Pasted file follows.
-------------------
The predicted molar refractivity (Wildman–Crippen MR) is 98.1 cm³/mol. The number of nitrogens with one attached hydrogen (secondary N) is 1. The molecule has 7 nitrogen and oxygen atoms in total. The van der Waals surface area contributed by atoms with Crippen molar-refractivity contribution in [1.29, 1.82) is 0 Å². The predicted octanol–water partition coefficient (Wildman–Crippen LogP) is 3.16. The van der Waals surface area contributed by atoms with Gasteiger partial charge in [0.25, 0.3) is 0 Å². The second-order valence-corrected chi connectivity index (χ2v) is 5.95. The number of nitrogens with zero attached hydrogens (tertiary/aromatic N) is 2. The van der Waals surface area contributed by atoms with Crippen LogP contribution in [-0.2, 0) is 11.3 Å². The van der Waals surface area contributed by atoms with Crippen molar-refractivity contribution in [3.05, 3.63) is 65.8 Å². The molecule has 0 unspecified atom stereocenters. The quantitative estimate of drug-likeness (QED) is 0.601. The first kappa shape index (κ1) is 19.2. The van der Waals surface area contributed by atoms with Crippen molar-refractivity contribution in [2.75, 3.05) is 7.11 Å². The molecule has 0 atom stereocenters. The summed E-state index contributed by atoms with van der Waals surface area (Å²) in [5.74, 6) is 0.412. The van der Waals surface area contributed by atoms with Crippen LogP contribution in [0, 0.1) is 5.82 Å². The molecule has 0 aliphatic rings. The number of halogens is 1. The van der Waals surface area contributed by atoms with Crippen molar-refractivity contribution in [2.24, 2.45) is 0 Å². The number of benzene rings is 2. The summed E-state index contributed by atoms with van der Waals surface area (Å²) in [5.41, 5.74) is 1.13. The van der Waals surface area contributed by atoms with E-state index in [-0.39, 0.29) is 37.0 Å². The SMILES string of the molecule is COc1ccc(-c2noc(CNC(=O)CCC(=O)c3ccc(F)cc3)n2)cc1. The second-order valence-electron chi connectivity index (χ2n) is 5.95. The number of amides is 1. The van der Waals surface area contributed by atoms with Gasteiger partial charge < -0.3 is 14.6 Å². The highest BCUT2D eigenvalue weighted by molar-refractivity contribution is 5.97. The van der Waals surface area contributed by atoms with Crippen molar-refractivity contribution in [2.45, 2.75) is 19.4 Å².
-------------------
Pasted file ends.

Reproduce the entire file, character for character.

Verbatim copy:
The predicted molar refractivity (Wildman–Crippen MR) is 98.1 cm³/mol. The number of nitrogens with one attached hydrogen (secondary N) is 1. The molecule has 7 nitrogen and oxygen atoms in total. The van der Waals surface area contributed by atoms with Crippen molar-refractivity contribution in [1.29, 1.82) is 0 Å². The predicted octanol–water partition coefficient (Wildman–Crippen LogP) is 3.16. The van der Waals surface area contributed by atoms with Gasteiger partial charge in [0.25, 0.3) is 0 Å². The second-order valence-corrected chi connectivity index (χ2v) is 5.95. The number of nitrogens with zero attached hydrogens (tertiary/aromatic N) is 2. The van der Waals surface area contributed by atoms with Crippen LogP contribution in [-0.2, 0) is 11.3 Å². The van der Waals surface area contributed by atoms with Crippen molar-refractivity contribution in [3.05, 3.63) is 65.8 Å². The molecule has 0 unspecified atom stereocenters. The quantitative estimate of drug-likeness (QED) is 0.601. The first kappa shape index (κ1) is 19.2. The van der Waals surface area contributed by atoms with Crippen molar-refractivity contribution in [2.75, 3.05) is 7.11 Å². The molecule has 0 atom stereocenters. The summed E-state index contributed by atoms with van der Waals surface area (Å²) in [5.74, 6) is 0.412. The van der Waals surface area contributed by atoms with Crippen LogP contribution in [0, 0.1) is 5.82 Å². The molecule has 0 aliphatic rings. The number of halogens is 1. The van der Waals surface area contributed by atoms with Crippen molar-refractivity contribution in [2.24, 2.45) is 0 Å². The number of benzene rings is 2. The summed E-state index contributed by atoms with van der Waals surface area (Å²) in [5.41, 5.74) is 1.13. The van der Waals surface area contributed by atoms with E-state index in [-0.39, 0.29) is 37.0 Å². The SMILES string of the molecule is COc1ccc(-c2noc(CNC(=O)CCC(=O)c3ccc(F)cc3)n2)cc1. The second-order valence-electron chi connectivity index (χ2n) is 5.95. The number of amides is 1. The van der Waals surface area contributed by atoms with Gasteiger partial charge < -0.3 is 14.6 Å². The highest BCUT2D eigenvalue weighted by molar-refractivity contribution is 5.97. The van der Waals surface area contributed by atoms with Crippen molar-refractivity contribution in [2.45, 2.75) is 19.4 Å².